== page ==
A federal government agency released a letter on Tuesday, April 25, 2022, that it sent to Amazon executives asking them to review their severe weather emergency procedures following an investigation into the tornado that struck a downstate Amazon Illinois distribution center Dec. 10 killing six people and injuring dozens of others.
The U.S. Department of Labor Occupational Safety and Hazard Administration (OSHA) late afternoon on April 26, 2022, released its findings following a safety protocol investigation of a 115,000-foot structure that collapsed during a tornado that struck the warehouse with workers inside when meteorological warnings were issued up to a day before of an impending tornado to strike that area. The letter from OSHA’s Area Director to Amazon noted that, “Amazon managers began directing employees to go to the restroom in response to local weather alerts and tornado warnings approximately 10 minutes prior to the tornado’s touch down.”
Jack Casciato, partner at Clifford Law Offices who represents the family of a delivery driver killed in that warehouse collapse, said that his office is conducting its own investigation with a deep dive into what occurred prior to, during and after the fatal event that he said was “preventable.”
“It is OSHA’s duty as mandated by Congress to set standards that relate to the implementation of safe work practices, and it’s clear from today’s letter that Amazon was deficient in several areas, as indicated in the OSHA letter to Amazon,” Casciato said following the release of the letter.
In the letter to Amazon, the OSHA Area Director pointed out their “workplace conditions [that] have been identified as risk factors.” They included a locked-up megaphone, the possible lack of shelter-in-place drills for employees, and the lack of a plan that “did not specifically identify the location of the designated shelter area for the facility.”
The letter went on to recommend three “necessary steps” that Amazon should voluntarily take “to eliminate or materially reduce your employees’ exposure to the risk factors described above.” Those steps included clearly identified audible warnings, training and drills for all who work throughout the facility including vendors, and site-specific information on severe weather emergency plans including, “any applicable exit route, exit door, shelter-in-place, or any other emergency plan guidance, should be identified within the written emergency plan.”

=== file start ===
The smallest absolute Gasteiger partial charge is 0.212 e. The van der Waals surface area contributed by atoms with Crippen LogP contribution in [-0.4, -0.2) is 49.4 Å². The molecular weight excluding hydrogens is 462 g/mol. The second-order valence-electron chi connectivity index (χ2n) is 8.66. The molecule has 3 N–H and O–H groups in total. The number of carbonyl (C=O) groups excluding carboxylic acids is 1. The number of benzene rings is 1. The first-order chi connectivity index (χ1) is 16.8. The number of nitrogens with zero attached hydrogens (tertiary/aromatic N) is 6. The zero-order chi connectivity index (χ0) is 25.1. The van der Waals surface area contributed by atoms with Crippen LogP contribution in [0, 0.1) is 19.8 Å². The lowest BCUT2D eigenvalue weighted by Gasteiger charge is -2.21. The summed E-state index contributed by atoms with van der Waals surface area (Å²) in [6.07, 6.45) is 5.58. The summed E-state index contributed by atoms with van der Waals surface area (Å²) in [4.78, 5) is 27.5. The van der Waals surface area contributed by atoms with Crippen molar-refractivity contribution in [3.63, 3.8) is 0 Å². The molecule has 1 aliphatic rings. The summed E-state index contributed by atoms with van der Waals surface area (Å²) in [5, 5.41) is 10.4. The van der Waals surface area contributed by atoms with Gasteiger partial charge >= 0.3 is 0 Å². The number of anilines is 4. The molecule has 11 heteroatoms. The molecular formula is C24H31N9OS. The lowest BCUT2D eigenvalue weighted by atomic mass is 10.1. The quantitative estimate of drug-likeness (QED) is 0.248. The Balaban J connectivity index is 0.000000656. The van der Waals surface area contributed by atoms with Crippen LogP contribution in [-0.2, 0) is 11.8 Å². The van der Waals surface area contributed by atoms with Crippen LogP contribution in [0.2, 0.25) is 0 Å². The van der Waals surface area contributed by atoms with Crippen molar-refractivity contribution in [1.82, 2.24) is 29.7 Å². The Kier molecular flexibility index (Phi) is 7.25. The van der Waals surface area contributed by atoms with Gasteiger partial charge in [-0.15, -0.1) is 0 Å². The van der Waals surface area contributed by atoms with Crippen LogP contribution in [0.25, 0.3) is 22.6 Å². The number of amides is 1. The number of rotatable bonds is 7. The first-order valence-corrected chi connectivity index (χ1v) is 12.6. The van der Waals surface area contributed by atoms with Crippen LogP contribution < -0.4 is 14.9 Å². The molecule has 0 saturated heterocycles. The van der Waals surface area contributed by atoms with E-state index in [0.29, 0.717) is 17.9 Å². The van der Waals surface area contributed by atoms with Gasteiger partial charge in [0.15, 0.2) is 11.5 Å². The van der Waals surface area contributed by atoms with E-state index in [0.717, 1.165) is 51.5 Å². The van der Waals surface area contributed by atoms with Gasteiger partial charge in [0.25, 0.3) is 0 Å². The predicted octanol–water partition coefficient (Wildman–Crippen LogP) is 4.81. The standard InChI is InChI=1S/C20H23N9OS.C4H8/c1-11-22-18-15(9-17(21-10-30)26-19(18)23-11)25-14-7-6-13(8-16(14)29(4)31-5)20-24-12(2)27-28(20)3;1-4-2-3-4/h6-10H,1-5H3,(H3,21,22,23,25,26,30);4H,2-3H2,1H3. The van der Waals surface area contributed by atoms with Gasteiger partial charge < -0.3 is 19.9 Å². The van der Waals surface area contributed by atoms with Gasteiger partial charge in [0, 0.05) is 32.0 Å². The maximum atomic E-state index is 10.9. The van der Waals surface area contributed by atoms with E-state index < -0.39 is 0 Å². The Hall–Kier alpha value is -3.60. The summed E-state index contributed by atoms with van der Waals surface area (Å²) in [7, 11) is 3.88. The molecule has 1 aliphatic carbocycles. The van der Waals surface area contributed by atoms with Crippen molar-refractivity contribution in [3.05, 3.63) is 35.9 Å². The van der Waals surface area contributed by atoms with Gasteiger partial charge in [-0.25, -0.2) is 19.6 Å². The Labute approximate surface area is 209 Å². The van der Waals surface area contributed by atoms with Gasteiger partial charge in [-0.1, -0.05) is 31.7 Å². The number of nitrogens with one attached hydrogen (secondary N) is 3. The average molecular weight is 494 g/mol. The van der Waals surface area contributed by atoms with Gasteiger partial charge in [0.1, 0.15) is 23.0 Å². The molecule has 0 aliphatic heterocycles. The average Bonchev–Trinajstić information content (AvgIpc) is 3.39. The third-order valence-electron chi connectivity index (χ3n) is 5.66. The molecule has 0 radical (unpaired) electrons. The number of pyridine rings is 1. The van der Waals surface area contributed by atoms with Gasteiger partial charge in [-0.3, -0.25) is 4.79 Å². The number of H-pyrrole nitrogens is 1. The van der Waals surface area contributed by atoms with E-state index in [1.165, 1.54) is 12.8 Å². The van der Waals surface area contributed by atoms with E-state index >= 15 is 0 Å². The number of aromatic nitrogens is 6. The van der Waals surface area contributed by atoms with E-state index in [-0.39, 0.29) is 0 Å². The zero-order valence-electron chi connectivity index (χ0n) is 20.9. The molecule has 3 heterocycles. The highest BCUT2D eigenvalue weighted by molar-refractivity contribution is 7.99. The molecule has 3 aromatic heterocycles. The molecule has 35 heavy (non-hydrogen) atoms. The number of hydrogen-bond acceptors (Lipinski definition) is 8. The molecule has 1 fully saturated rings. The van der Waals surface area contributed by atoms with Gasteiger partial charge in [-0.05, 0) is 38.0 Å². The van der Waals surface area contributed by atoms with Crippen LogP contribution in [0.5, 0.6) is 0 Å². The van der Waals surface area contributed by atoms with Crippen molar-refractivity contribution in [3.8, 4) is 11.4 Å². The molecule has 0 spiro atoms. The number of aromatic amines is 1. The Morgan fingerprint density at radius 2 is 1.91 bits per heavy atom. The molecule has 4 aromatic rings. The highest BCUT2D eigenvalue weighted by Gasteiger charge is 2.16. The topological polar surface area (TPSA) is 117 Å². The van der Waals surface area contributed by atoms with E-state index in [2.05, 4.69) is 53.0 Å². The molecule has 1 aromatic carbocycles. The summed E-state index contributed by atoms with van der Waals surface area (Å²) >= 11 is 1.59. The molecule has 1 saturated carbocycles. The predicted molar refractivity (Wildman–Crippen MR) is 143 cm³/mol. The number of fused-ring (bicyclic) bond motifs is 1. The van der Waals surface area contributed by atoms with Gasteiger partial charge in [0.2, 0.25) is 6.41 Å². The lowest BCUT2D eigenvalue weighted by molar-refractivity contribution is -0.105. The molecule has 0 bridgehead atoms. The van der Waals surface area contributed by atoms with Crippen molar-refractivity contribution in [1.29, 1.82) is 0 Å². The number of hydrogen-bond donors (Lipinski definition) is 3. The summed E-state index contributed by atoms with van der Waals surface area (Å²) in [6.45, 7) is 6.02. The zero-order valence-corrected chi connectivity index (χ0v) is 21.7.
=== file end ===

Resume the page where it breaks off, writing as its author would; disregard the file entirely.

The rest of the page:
Casciato said, “It is clear from this letter that OSHA identified deficiencies during the Dec. 10 tornado that must be addressed immediately. Had these guidelines been followed before that date, perhaps lives could have been saved in Edwardsville, Illinois.”
Casciato and Clifford Law Offices represent the family of Austin McEwen, 26, a delivery driver who was ordered back to the Amazon facility despite winds increasing in the area the afternoon of Dec. 10, 2021. He was directed to take shelter in a bathroom with five others when the concrete structure collapsed on them, killing all six of them. The OSHA letter points out, “Some employees were unaware the designated tornado shelter was the restroom located in the northern portion of the building and instead took shelter in the restroom located in the southern portion of the building.” The southern portion of the Amazon building is the area that collapsed Dec. 10.
Clifford Law Offices filed a lawsuit earlier this year against Amazon as well as named the construction, design and engineering companies responsible for the architecture and development of the warehouse.
“Amazon still has not explained why workers were on production lines during what Amazon calls a ‘peak delivery season’ when there were warnings ample time before the tornado struck of a 70 percent chance of one or more tornados. Worker safety should take precedence over delivery of holiday packages,” Casciato said. “The fact that Amazon runs a facility in ‘tornado alley’ and that OSHA identified workers who were unsure where to go during a tornado and that emergency plans were not specified for this facility is a major issue. Amazon, of all companies, had the means to right these wrongs pre-collapse.”
Within days of the tragedy, Amazon advertised on LinkedIn for a “detail-oriented Chief Meteorologist at Amazon’s Global Security Operation Center in Goodyear, Arizona.”
For further information, please contact Clifford Law Offices’ Communications Partner Pamela Sakowicz Menaker at 847-721-0909 (cell).